33. Conditional Expectation • If S is partitioned into two events A and A, then • E[X] = E[X | A] Pr(A) + E[X | A] Pr(A) • Hence: both E[X | A] and E[X | A] cannot be less than E[X].

34. Recap of cut argument • Pick random cut. • Let Xe=1 if e crosses, else Xe=0. • Let X = total #edges crossing. • So, X = åe Xe. • E[Xe] = ½. • By linearity of expectation, • E[X] = ½(total #edges).

35. Conditional expectation method • Let us have already decided fate of nodes 1 to i-1. • Let X = number of edges crossing cut if we place rest of nodes into U or V at random. • So, E[X] = ½ E[ X | node i is put into U ] • + ½ E[ X | node i is not put into U ] • One of the terms on the RHS is at least E[X]. Put node i into the side which makes the conditional expectation larger.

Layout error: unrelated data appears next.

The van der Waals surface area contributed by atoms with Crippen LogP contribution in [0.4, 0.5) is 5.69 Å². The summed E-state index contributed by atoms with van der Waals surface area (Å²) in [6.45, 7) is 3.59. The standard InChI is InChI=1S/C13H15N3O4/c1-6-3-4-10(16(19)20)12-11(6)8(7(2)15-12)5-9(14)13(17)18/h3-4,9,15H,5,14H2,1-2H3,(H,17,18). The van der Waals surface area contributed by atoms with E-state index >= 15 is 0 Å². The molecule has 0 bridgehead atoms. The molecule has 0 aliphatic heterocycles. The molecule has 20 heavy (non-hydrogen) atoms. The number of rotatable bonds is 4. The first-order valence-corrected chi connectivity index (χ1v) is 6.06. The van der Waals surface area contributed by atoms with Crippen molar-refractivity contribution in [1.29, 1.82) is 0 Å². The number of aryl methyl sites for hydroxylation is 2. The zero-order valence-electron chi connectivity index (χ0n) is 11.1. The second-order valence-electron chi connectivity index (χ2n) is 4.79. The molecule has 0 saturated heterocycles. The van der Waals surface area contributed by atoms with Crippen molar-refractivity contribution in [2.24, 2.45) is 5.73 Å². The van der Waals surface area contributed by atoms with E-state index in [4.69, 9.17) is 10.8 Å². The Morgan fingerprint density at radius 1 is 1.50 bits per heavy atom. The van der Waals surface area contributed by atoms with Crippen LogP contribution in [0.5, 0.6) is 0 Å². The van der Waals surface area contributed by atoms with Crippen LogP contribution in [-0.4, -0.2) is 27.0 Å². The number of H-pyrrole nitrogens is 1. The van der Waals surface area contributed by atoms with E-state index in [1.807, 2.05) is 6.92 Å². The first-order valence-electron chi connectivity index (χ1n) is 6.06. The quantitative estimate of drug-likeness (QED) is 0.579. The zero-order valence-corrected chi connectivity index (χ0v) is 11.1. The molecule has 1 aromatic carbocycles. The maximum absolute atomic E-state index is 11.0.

36. U U U U V V V V U V U V U V 1 2 0 2 1 1 1 0 Pictorial view (important!) View sample space S as leaves of choice tree the ith choice is where to put node i. Label leaf by value of X hence E[X] = avg leaf value. G 1 3 2

37. U U U U V V V V U V U V U V 1 2 0 2 1 1 1 0 Pictorial view (important!) If A is some node (event corresponding to choices made already), then E[X | A] = average value of leaves under it.  Algorithm = greedily go to side maximizing E[X | A] G 1 3 2

38. U U U U V V V V U V U V U V 1 2 0 2 1 1 1 0 Pictorial view (important!) If A is some node (event corresponding to choices made already), then E[X | A] = average value of leaves under it.  Algorithm = greedily go to side maximizing E[X | A] G 1 3 2

39. U U U U V V V V U V U V U V 1 2 0 2 1 1 1 0 Pictorial view (important!) If A is some node (event corresponding to choices made already), then E[X | A] = average value of leaves under it.  Algorithm = greedily go to side maximizing E[X | A] G 1 3 2

40. U U U U V V V V U V U V U V 1 2 0 2 1 1 1 0 Pictorial view (important!) If A is some node (event corresponding to choices made already), then E[X | A] = average value of leaves under it.  Algorithm = greedily go to side maximizing E[X | A] G 1 3 2